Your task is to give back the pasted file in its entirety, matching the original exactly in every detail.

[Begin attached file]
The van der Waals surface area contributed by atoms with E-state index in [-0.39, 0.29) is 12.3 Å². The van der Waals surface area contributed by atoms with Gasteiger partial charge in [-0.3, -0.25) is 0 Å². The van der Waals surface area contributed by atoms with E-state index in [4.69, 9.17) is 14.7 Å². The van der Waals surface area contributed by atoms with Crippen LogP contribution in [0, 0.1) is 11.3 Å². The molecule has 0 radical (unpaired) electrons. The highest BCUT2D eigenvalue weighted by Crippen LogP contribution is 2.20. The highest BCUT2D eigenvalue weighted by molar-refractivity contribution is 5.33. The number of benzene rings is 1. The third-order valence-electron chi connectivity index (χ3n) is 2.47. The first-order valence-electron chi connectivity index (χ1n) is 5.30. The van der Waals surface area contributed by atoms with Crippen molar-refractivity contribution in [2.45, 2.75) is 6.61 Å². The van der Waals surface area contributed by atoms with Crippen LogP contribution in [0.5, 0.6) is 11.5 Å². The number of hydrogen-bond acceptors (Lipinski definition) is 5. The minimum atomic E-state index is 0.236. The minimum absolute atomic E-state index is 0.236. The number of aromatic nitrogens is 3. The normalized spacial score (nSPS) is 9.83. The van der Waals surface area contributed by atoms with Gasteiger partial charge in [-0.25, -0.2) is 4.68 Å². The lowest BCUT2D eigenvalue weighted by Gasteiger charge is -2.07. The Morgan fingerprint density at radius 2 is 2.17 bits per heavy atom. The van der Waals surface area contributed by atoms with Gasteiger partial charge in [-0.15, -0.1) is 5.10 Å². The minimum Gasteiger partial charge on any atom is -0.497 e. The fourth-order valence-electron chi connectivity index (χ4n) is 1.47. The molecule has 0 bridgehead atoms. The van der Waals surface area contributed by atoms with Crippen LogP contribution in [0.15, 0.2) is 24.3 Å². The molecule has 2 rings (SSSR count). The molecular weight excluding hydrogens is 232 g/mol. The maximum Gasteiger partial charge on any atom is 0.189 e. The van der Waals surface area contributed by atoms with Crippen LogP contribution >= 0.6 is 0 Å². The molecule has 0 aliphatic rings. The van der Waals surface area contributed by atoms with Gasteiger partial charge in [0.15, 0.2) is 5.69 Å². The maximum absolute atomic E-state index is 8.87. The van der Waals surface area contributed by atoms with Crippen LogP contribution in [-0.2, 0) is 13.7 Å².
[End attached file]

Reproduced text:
The van der Waals surface area contributed by atoms with E-state index in [-0.39, 0.29) is 12.3 Å². The van der Waals surface area contributed by atoms with Gasteiger partial charge in [-0.3, -0.25) is 0 Å². The van der Waals surface area contributed by atoms with E-state index in [4.69, 9.17) is 14.7 Å². The van der Waals surface area contributed by atoms with Crippen LogP contribution in [0, 0.1) is 11.3 Å². The molecule has 0 radical (unpaired) electrons. The highest BCUT2D eigenvalue weighted by Crippen LogP contribution is 2.20. The highest BCUT2D eigenvalue weighted by molar-refractivity contribution is 5.33. The number of benzene rings is 1. The third-order valence-electron chi connectivity index (χ3n) is 2.47. The first-order valence-electron chi connectivity index (χ1n) is 5.30. The van der Waals surface area contributed by atoms with Crippen molar-refractivity contribution in [2.45, 2.75) is 6.61 Å². The van der Waals surface area contributed by atoms with Crippen LogP contribution in [0.5, 0.6) is 11.5 Å². The number of hydrogen-bond acceptors (Lipinski definition) is 5. The minimum atomic E-state index is 0.236. The minimum absolute atomic E-state index is 0.236. The number of aromatic nitrogens is 3. The normalized spacial score (nSPS) is 9.83. The van der Waals surface area contributed by atoms with Gasteiger partial charge in [-0.25, -0.2) is 4.68 Å². The lowest BCUT2D eigenvalue weighted by Gasteiger charge is -2.07. The Morgan fingerprint density at radius 2 is 2.17 bits per heavy atom. The van der Waals surface area contributed by atoms with Gasteiger partial charge in [-0.15, -0.1) is 5.10 Å². The minimum Gasteiger partial charge on any atom is -0.497 e. The fourth-order valence-electron chi connectivity index (χ4n) is 1.47. The molecule has 0 bridgehead atoms. The van der Waals surface area contributed by atoms with Crippen LogP contribution in [0.15, 0.2) is 24.3 Å². The molecule has 2 rings (SSSR count). The molecular weight excluding hydrogens is 232 g/mol. The maximum Gasteiger partial charge on any atom is 0.189 e. The van der Waals surface area contributed by atoms with Crippen LogP contribution >= 0.6 is 0 Å². The molecule has 0 aliphatic rings. The van der Waals surface area contributed by atoms with Gasteiger partial charge in [0.15, 0.2) is 5.69 Å². The maximum absolute atomic E-state index is 8.87. The van der Waals surface area contributed by atoms with Crippen LogP contribution in [-0.2, 0) is 13.7 Å².